In September 2015, Aiello’s father allegedly wrote a text to lobbyist Todd Howe – who has pleaded guilty to conspiring with Percoco to take bribes from the elder Aiello — angrily demanding a raise for the developer’s son.
“I just got a call from (my son), he got his paperwork for his raise. He went from 54 thousand a year to 56 thousand!,” the senior Aiello wrote. He added that his son “bust(s) his ass, loyal as the day is long. I have been loyal as the day is long. They insult us like this. I’m finished!!!”
Howe forwarded the text to Percoco, who took action.
“What happened to (Aiello’s) raise when he was moved to policy team,” Percoco emailed to several state employees. “I am told he never got it. Also, we discussed moving him out of HCR?”
“We moved him out of HCR,” replied an Office of General Services employee, who was not identified in the complaint. “Didn’t know it was supposed to be with a bump. 10%?”
“This is another stupid blunder,” Percoco replied.
In his new job working in the governor’s office, Steven L. Aiello did end up getting his salary bumped to $62,000 several days later — on the payroll of Military and Naval Affairs. He left the governor’s office earlier this year.
Meanwhile, Cuomo’s current well-paid speechwriting staff is also on the payroll of other state entities.
In March 2015, the governor announced the hiring of Tom Topousis, formerly a veteran New York Post reporter, as director of speechwriting and special adviser to Cuomo’s communications director.
Topousis, however, has been earning his $125,000 salary as a “special assistant” at the Office of Children and Family Services, according to the Empire Center’s SeeThroughNY.net website.
Also joining the speechwriting team in February 2016 was Cuomo’s senior speechwriter, Jamie Malanowski, a longtime magazine journalist and the former national editor of Spy magazine.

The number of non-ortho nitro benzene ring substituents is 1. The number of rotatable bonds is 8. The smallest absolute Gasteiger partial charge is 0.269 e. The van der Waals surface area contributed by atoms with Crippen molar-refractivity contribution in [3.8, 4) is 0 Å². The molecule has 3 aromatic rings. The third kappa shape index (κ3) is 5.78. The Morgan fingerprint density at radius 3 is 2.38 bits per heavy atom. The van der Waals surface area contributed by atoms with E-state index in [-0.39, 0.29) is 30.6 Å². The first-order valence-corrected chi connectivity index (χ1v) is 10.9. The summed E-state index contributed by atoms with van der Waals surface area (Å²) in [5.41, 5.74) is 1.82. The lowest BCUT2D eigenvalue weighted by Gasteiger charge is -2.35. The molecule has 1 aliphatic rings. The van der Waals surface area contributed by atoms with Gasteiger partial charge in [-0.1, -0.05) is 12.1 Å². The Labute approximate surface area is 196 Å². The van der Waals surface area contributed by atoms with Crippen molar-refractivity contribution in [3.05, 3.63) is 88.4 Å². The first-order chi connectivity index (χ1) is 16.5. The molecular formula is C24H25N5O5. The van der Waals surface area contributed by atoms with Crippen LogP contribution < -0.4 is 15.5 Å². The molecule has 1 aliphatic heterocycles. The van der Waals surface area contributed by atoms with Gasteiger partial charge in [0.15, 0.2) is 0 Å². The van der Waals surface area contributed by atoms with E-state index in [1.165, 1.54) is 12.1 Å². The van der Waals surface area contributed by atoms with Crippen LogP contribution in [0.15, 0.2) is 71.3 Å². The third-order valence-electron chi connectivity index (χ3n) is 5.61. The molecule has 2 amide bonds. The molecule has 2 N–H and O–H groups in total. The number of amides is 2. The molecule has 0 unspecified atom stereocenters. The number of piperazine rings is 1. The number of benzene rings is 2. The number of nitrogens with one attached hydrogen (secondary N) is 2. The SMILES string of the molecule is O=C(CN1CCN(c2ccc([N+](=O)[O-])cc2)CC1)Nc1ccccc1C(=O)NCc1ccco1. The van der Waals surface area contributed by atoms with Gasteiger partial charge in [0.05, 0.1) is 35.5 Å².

His $120,000 salary has been paid by the Affordable Housing Corp., a quasi-governmental agency that helps subsidize affordable housing projects, according to the Authorities Budget Office.
There are a number of other examples, including Ryan Dalton, who the past several years has held the title of deputy director of the governor’s Washington office.
His $109,000 salary has been paid by the Environmental Facilities Corp., a quasi-governmental authority that provides low-cost capital and expert technical assistance for environmental projects.
In January 2015, Cuomo announced the hiring of Kamilah Smith, a former official with the Federal Emergency Management Agency, as the state’s assistant deputy secretary for Homeland Security at an annual salary of $122,000.
Smith, however, has been on the payroll of the Housing Trust Fund, another quasi-governmental authority that provides grants to affordable housing projects.
Most state employees get their jobs through the competitive civil service system. But agency or authority heads are also allowed to make these types of political appointments outside the normal restrictions.
If a state agency can function with one of its political appointees working in the governor’s office, it raises questions as to why the person was needed at the agency in the first place, said Blair Horner, executive director of the New York Public Interest Research Group. And if the person was needed but was transferred anyway, that also raises questions.
“Political appointments are often rewards to the politically faithful,” Horner said. “Generally speaking, there need to be fewer political appointments, and more reliance on the civil service system.”
© 2016 Times Union